While many death knell the A-League, others simply enjoy it on face value. The modern reality of sport being a product means that some will always attempt to assess value.
So where is the A-League after 12 rounds and on the cusp of a new decade? Expectations were high pre-season, and if the negativity around the competition in the less-than-supportive mainstream media is pushed aside, an opinion can be formed.
Prior to the season, there was much excitement around some of the quality foreigners arriving and Robbie Fowler’s second foray into coaching.
It seemed likely that Perth Glory and Sydney FC would be formidable with Adelaide, Western Sydney and Melbourne City the likely improvers. Fans were intrigued by the inclusion of Western United and hopeful that Alen Stajcic’s impressive start in Gosford would continue and return Central Coast to respectability.
Most felt Melbourne Victory would rear their head at some stage of the season, yet many feared for the plight of the financially restricted Newcastle Jets and a new-look Wellington Phoenix that had seen much of their best talent leave.
The normal negativity around so-called recycled players and attendance metrics lingered and some still held serious concerns over the general competitiveness (or lopsidedness) of the competition.
With an important period of time ahead for the Olyroos after stand-out performances by some of Australia’s best young talent in the FFA Cup, there were also hopes that the next wave of Socceroos would take another stride forward and become more than merely promising players.
What has transpired over the first three months of the competition both confirms and/or allays much of the above. The arrivals of Alessandro Diamanti, Daniel Lopar, Panagiotis Kone, Ulises Davila and Javier Cabrera have been impressive to say the least.
The youth has indeed announced itself en masse. Al Hassan Toure, Samuel Silvera, Reno Piscopo, Tom Glover, Denis Genreau and Connor Metcalfe have all made their presence felt and demanded the continued attention of Graham Arnold.
The level of parity in the competition has been pleasing. Aside from Sydney FC careering into the distance, a mad rush of Boxing Day sales’ proportion is taking place behind them.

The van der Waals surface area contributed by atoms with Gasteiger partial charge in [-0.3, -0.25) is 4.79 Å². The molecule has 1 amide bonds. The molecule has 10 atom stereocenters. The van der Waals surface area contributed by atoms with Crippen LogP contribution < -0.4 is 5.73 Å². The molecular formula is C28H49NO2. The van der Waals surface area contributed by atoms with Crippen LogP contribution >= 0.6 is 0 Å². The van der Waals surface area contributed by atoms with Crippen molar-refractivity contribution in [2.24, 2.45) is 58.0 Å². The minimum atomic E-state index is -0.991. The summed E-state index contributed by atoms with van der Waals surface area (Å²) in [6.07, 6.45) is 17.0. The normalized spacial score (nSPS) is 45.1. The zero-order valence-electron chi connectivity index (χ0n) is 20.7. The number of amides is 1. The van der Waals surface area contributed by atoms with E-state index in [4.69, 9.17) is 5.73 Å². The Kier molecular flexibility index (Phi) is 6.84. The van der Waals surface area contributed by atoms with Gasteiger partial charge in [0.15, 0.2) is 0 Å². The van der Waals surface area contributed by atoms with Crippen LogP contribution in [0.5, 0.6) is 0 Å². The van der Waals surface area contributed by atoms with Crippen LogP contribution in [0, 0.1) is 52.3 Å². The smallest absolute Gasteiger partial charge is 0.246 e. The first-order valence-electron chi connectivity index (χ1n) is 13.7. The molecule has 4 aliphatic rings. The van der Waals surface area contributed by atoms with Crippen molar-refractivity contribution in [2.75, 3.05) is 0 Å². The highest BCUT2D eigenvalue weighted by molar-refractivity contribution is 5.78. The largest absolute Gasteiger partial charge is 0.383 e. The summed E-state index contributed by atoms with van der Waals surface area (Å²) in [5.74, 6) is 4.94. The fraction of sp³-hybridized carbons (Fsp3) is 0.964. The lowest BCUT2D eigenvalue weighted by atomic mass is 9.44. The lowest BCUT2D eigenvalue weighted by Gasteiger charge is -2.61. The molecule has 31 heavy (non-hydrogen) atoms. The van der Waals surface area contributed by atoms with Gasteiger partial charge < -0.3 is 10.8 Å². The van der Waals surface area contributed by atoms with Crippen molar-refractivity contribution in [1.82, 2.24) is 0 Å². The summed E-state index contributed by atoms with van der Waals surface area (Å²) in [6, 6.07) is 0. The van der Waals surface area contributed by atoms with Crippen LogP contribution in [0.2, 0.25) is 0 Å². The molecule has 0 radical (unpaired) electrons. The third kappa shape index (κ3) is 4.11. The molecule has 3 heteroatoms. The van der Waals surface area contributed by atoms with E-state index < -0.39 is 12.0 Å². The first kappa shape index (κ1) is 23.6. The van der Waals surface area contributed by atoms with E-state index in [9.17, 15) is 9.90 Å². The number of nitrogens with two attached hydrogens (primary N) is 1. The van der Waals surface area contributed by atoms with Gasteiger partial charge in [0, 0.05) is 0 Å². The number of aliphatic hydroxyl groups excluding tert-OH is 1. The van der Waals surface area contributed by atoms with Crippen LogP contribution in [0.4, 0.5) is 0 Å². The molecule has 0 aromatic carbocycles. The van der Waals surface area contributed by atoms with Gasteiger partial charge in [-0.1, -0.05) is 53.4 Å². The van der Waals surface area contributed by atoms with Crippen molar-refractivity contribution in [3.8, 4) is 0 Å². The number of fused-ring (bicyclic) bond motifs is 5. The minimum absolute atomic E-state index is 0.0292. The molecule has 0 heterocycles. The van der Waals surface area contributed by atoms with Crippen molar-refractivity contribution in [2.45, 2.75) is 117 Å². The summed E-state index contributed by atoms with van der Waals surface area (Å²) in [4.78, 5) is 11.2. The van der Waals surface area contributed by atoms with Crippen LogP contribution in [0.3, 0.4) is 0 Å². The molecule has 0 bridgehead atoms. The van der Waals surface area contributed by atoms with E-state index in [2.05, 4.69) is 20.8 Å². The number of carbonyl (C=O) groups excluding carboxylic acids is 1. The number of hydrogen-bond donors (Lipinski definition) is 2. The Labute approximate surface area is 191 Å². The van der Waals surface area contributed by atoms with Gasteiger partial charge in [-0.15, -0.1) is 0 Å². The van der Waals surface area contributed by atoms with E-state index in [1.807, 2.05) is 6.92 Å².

Separated by just ten points, the remaining clubs have jostled continuously, all still hopeful of finals play. Despite sitting 11th on the ladder, Newcastle have picked up points in half their matches, as have Brisbane.
The tightness in the six where Perth, Adelaide, Wellington and Western Sydney are engaged in a weekly game of musical chairs will only increase as Melbourne Victory snip at their coat tails after a slow start.
The overall standard has been pleasing. Sydney FC and Adam le Fondre have been outstanding and a pair of A-League recyclables are in the race for the golden boot.
Jamie Maclaren’s early goal production was nothing but astonishing and Besart Berisha returned by reminding us all of the talented and hungry competitor he is. The rebirth of Nikola Mileusnic appears complete after a frustrating period of injury and Adelaide are also enjoying the rise of Riley McGree.
Mitchell Duke has been the heart and soul of the Wanderers’ attack, former Socceroo Scott McDonald has provided Mark Rudan with exactly the experience and poise he needed in Western United’s first season and Gary Hooper looms as a popular draw card for Wellington once at full fitness and form.
Frankly, it has been fun.
The naysayers were quick to jump on early attendance figures. Journalist Will Swanton referred to the A-League’s early crowds as being akin to an own goal in his piece in The Australian on November 17.
It was, in fact, nothing more than a predictable swipe at the A-League and an effort to concoct a seasonal code war. The NBL is drawing around 6900 per game, a terrific achievement and a solid rise from last season.
Swanton’s summation was that the A-League was sinking in comparison. Yet if he was to dig a little deeper, he would now uncover some interesting statistical realities.
After labelling the A-League as floundering, he may be interested to know that fans have returned to Western Sydney. Attendance is up 80 per cent on last season’s average. Brisbane Roar, despite their lowly position, have seen an 11 per cent increase, as have Melbourne City (six per cent) and Central Coast (11 per cent).
Adelaide and Perth crowds have been slugged by heat and hazardous conditions, which have drawn concerns from supporter groups. Yet with both teams pushing for a top-four position, it is likely those numbers will improve considerably in milder conditions.
Victory started poorly yet a familiar run is looming and their fans will be there to see it. With another 15,000-plus at Kogarah this weekend for Sydney FC’s match against Adelaide and Wellington’s base becoming incredibly excited about their team’s current form, both will be tracking on or above 2018-19 averages very soon.
If Western United’s home matches are removed from attendance data – they are a new club we knew would struggle to draw impressive crowds until they gained traction in the local community – the result is curious.
The average of 10,881 fans per game is astonishingly close to last season’s final figure of 10,877. Not too bad, all things considered.
It has been a tough summer for many, with a scar placed on much of the country by oppressive heat and fire. All the while, the A-League trucked along as it always does, maligned yet resilient.
That is football in Australia.
Happy new year to you all and have a great 2020.